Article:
By Steve Andrews
The ongoing 50+% decline in world oil prices over the last six months grabbed attention back to our energy landscape, especially oil’s role. It highlights a key point about oil over the last decades, summarized by industry analyst Douglas Westwood: “there is one recurring theme—the lack of preparedness of nations, both producers and consumers alike, for the major changes in the availability and price of energy.” What follows are 10 quick background points about our current and long-term situation with oil supply.
1. The U.S. was never going to be “oil independent.” The U.S. Energy Information Administration generally supports this view in their annual reports (e.g., projects 30% of U.S. oil from imports in 2040; AEO 2014, reference case), yet industry analysts and the media have misinterpreted data and phrases like “oil exports” to mean the U.S. will become not only oil self-sufficient but also a net oil exporter. This is almost certainly not true, and ignores current U.S. imports of 33%, yet it has been one of the most frequently printed and talked-about stories since the shale oil boom got serious in 2012. This growing independence myth has potentially major impacts on U.S. energy policies.
2. The U.S. shale oil boom has been historic, but it’s not sustainable. The increase in U.S. crude oil production since 2012 has been staggering; it appears to be the largest three-year oil production increase by any nation in history. But shale oil is more expensive than conventional oil and has required several hundred billion in debt financing that can’t be continued at today’s low prices. Further, the Fed’s artificially low interest rates pushed a lot of investment towards the oil sector, distorting the abilities of companies chasing the boom to borrow unsustainably.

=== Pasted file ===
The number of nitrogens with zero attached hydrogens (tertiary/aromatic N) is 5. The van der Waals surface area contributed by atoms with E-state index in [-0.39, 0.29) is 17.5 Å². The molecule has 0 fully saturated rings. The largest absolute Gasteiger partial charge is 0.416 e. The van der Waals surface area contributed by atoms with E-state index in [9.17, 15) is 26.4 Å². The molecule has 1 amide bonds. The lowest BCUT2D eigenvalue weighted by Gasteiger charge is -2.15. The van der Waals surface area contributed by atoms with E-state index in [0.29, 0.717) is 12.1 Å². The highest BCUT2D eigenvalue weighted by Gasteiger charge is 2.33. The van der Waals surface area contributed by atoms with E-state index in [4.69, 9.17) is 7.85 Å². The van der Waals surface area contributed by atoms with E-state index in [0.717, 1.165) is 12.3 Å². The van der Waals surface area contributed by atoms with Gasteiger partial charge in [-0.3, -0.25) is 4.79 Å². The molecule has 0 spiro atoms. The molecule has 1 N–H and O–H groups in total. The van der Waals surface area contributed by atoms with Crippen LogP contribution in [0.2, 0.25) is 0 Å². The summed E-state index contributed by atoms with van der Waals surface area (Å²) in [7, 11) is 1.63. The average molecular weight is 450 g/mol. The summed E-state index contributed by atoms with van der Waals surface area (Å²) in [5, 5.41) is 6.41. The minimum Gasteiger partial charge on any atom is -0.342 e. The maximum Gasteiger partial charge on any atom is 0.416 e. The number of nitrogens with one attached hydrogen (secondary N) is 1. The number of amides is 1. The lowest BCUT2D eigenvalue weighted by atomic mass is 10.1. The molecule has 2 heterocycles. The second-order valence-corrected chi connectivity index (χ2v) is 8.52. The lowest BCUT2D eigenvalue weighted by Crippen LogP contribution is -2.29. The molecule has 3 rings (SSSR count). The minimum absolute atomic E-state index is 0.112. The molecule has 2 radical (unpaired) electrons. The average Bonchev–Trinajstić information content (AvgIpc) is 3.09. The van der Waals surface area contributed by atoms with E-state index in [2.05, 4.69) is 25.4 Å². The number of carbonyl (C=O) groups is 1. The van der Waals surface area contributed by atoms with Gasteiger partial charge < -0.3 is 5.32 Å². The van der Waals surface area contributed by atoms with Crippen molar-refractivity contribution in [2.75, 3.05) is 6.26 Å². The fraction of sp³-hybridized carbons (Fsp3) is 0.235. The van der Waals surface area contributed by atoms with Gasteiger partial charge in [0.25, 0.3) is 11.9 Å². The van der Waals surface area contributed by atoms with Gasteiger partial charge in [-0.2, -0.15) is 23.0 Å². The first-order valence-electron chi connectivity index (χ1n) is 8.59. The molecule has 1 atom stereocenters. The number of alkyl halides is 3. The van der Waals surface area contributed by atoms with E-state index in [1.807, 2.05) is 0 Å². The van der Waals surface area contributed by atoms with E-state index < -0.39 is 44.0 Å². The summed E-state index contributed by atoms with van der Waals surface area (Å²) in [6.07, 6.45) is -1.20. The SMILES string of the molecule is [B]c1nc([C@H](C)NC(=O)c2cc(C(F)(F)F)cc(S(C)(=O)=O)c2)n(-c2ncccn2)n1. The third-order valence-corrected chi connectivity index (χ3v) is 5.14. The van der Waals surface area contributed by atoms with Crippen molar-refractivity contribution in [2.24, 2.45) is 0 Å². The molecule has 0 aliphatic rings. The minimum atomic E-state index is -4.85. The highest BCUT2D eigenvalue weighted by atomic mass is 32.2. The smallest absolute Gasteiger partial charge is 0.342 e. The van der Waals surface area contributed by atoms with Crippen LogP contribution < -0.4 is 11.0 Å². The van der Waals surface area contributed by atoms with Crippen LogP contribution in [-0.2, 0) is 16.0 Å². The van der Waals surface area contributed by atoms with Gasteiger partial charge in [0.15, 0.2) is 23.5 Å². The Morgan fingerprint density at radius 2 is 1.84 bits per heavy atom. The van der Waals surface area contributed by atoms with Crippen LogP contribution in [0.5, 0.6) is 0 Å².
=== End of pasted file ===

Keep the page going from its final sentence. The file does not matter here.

Apart from today’s price war, shale oil has two other limiting factors. First, the highly productive areas (“sweet spots”) represent only a modest portion of large shale oil fields; when they are drilled out, production will decline as even the optimistic US EIA acknowledges. Second, the rate at which oil production from individual shale wells declines is many times faster than normal, averaging over 70% during the first year alone. Just to keep production flat requires drilling ever more wells: in North Dakota’s Bakken, it took 1,470 wells drilled last year, 1,700 this year, and eventually 3,500 once the sweet spots are drilled out and are replaced by lower quality wells.
3. At today’s crashed oil prices, the drilling boom is already slowing. News stories tend to focus on the benefits to consumers of today’s $2 gasoline, but the oil industry is getting clobbered. Net cash flows for most shale oil drillers were actually negative before the oil price drop started last June. For the last few months, every week has brought new announcements of reductions in 2015 capital budgets. Rigs are slowly being laid down across the country, with layoffs in the thousands each week.
4. Banks recent support of oil boom waning. Loans to independent oil companies have been the lifeblood of the shale oil boom. Banks profited handsomely from providing the steady stream of liquidity required by the ever-increasing number of expensive wells ($5 to $12 million a pop) necessary to keep production growing. Yet the free-falling price of oil over the last few months has turned loans that seemed safe at the time into risky assets. Smaller players that carry very large debt appear to be the ones which won’t get the financial support they’ll need from bankers to outlast the price crash. Defaults are likely, contributing turmoil and dashing hopes for continuing annual oil production increases.